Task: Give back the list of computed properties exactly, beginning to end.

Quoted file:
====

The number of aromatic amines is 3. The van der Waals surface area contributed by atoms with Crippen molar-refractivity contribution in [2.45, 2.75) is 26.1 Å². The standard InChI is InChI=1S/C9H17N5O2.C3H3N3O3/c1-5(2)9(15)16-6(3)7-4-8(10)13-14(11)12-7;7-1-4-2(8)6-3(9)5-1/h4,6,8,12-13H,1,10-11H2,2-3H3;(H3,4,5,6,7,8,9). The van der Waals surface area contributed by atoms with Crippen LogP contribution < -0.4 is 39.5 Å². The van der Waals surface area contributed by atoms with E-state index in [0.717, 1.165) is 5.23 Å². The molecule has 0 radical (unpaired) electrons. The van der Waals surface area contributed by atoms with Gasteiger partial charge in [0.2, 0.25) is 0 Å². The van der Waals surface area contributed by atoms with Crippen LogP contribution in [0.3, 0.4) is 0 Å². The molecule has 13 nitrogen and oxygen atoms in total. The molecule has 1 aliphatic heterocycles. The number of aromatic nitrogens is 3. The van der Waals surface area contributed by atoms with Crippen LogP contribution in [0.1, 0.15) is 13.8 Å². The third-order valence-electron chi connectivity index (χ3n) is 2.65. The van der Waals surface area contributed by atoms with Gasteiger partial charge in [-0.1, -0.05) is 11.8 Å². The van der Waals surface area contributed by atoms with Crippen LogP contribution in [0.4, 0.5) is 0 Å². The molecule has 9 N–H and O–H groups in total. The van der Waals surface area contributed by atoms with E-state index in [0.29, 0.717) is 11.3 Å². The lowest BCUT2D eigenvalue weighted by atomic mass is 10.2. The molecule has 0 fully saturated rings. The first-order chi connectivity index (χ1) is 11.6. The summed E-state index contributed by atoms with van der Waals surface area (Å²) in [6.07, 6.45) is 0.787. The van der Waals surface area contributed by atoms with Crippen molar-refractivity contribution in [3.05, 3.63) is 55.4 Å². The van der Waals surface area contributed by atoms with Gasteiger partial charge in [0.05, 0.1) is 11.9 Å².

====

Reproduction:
The number of aromatic amines is 3. The van der Waals surface area contributed by atoms with Crippen molar-refractivity contribution in [2.45, 2.75) is 26.1 Å². The standard InChI is InChI=1S/C9H17N5O2.C3H3N3O3/c1-5(2)9(15)16-6(3)7-4-8(10)13-14(11)12-7;7-1-4-2(8)6-3(9)5-1/h4,6,8,12-13H,1,10-11H2,2-3H3;(H3,4,5,6,7,8,9). The van der Waals surface area contributed by atoms with Crippen LogP contribution < -0.4 is 39.5 Å². The van der Waals surface area contributed by atoms with E-state index in [0.717, 1.165) is 5.23 Å². The molecule has 0 radical (unpaired) electrons. The van der Waals surface area contributed by atoms with Gasteiger partial charge in [0.2, 0.25) is 0 Å². The van der Waals surface area contributed by atoms with Crippen LogP contribution in [0.3, 0.4) is 0 Å². The molecule has 13 nitrogen and oxygen atoms in total. The molecule has 1 aliphatic heterocycles. The number of aromatic nitrogens is 3. The van der Waals surface area contributed by atoms with Crippen LogP contribution in [0.1, 0.15) is 13.8 Å². The third-order valence-electron chi connectivity index (χ3n) is 2.65. The van der Waals surface area contributed by atoms with Gasteiger partial charge in [-0.1, -0.05) is 11.8 Å². The van der Waals surface area contributed by atoms with Crippen LogP contribution in [0.4, 0.5) is 0 Å². The molecule has 9 N–H and O–H groups in total. The van der Waals surface area contributed by atoms with E-state index in [0.29, 0.717) is 11.3 Å². The lowest BCUT2D eigenvalue weighted by atomic mass is 10.2. The molecule has 0 fully saturated rings. The first-order chi connectivity index (χ1) is 11.6. The summed E-state index contributed by atoms with van der Waals surface area (Å²) in [6.07, 6.45) is 0.787. The van der Waals surface area contributed by atoms with Crippen molar-refractivity contribution in [3.05, 3.63) is 55.4 Å². The van der Waals surface area contributed by atoms with Gasteiger partial charge in [0.05, 0.1) is 11.9 Å².